Night-time LiDAR inspection of storm damage proven feasible by Hepta Airborne

LiDAR point cloud image of trees on overhead power lines (Hepta pilot project in Finland)

Hepta Airborne scanned kilometres of overhead power lines – infrastructure inspection digitiser – to detect defects, which project partner Järvi-Suomen Energia created by felling trees on the lines to mimic the storm damage that occurs during heavy winds. 

LiDAR detection speeds up locating and eliminating damage on overhead powerlines during storms and low-light situations. The project results will help shorten electricity outages and improve power service for homeowners in Finland’s lake district and other challenging terrain areas in the Nordics and elsewhere. 

Power outages on middle voltage grids cause thousands of people to lose electricity in their homes during the coldest and darkest time of the year. Difficult terrain and limited daylight make finding and eliminating damage on power lines a challenge for DSOs. Worldwide, the most prevalent method for locating fallen trees on power lines is on foot, skis, or ATVs, which is time-consuming and poses real threats to the inspection team’s safety.

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To minimise the distance covered on foot by ground teams, typically, RGB sensor-utilising drones are used to capture high-resolution photos of the damages. While drones make it possible to cover distances quickly and fly 24/7, the cameras are not sufficient to detect grid damage in low-light situations. An efficient way to overcome the limitations of low light is to use LiDAR sensors to capture data day and night.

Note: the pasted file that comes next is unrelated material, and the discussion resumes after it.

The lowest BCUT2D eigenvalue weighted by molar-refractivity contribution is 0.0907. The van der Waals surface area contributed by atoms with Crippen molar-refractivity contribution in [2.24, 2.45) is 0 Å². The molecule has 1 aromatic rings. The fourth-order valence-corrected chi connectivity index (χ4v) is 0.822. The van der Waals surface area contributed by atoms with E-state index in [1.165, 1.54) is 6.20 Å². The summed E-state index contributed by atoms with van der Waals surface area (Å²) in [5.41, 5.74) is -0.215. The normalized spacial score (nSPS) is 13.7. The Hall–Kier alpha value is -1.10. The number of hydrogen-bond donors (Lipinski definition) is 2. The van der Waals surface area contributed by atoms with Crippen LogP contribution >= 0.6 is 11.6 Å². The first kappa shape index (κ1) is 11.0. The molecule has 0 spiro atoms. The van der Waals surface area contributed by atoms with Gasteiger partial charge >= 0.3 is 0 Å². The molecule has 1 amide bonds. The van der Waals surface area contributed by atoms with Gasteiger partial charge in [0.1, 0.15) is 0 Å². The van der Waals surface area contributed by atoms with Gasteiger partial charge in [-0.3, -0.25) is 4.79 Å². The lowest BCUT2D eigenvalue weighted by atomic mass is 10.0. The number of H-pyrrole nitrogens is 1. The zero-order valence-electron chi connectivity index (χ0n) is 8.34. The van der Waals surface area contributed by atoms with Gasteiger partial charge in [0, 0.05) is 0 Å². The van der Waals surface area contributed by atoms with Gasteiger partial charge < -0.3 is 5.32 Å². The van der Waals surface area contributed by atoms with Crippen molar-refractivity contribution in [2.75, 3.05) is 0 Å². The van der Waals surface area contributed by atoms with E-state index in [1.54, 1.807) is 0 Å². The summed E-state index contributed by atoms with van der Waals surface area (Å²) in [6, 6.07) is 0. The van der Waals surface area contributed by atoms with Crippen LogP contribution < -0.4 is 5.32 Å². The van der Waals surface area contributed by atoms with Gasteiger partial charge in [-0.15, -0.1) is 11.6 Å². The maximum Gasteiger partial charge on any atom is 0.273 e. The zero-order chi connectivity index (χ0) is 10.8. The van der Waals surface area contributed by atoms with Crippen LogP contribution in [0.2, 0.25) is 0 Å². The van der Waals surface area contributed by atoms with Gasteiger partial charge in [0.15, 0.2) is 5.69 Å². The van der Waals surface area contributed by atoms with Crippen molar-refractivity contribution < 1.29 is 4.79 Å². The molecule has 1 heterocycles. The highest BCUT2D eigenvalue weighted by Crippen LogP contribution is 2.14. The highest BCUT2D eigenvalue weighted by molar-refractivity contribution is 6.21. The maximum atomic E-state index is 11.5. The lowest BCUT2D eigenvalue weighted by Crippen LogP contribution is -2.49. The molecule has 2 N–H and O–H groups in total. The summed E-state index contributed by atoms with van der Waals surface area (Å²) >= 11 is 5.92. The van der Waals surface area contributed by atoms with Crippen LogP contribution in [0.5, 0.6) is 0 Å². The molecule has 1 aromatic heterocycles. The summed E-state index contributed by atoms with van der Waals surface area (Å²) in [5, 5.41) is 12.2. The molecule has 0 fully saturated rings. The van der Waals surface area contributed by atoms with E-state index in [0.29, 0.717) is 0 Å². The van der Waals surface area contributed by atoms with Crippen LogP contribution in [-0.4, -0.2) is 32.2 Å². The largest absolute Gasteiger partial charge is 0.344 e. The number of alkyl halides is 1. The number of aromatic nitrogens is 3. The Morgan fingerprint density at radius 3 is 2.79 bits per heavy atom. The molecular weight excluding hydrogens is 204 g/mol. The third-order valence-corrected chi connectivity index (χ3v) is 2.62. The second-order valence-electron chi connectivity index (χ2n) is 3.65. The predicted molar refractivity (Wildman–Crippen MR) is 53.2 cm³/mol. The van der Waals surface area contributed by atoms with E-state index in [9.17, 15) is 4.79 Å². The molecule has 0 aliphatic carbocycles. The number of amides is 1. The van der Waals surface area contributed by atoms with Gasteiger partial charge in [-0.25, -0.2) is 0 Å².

Hepta Airborne’s CEO Henri Klemmer commented: “Deploying LiDAR-equipped drones can significantly improve the efficiency of eliminating grid faults and restoring DSO service during power outages in stormy seasons, especially in areas of challenging terrain with limited daylight in the Nordics. Moreover, LiDAR inspection has a much wider application range, being an exceptional match to any occasion that requires speed in data collection and analysis.”

The tests were conducted on an old overhead power line that was to be replaced by underground electricity cables, 3 km in total, in the most storm damage-prone area. In total, 20 trees were felled on the power lines by the JSE ground team to cause significant damage – broken lines and insulators, and severely tilted poles.

Hepta Airborne performed several flights with different LiDAR-equipped industrial drones at various altitudes and speeds to find the optimal flight parameters for different types of storm damage. The gathered data provided input for ESRI Finland to develop an algorithm that can detect the entirety of any damage and report instantly.

Tomi Öster, the Business Development Manager at Järvi-Suomen Energia, commented: “This type of data gathering and analytics is key to benefit from drones on a large scale and put such fast response into operational use. Future plans regarding this inspection method are to get operational benefits next autumn to detect different kinds of disturbances and snow loads during low pressure and thunderstorms.”

The pilot project was brought to life by Hepta Airborne in collaboration with Suur-Savon Sähkö, Järvi-Suomen Energia, and ESRI Finland

Tags : Hepta AirborneLiDAR
Georgina Ford

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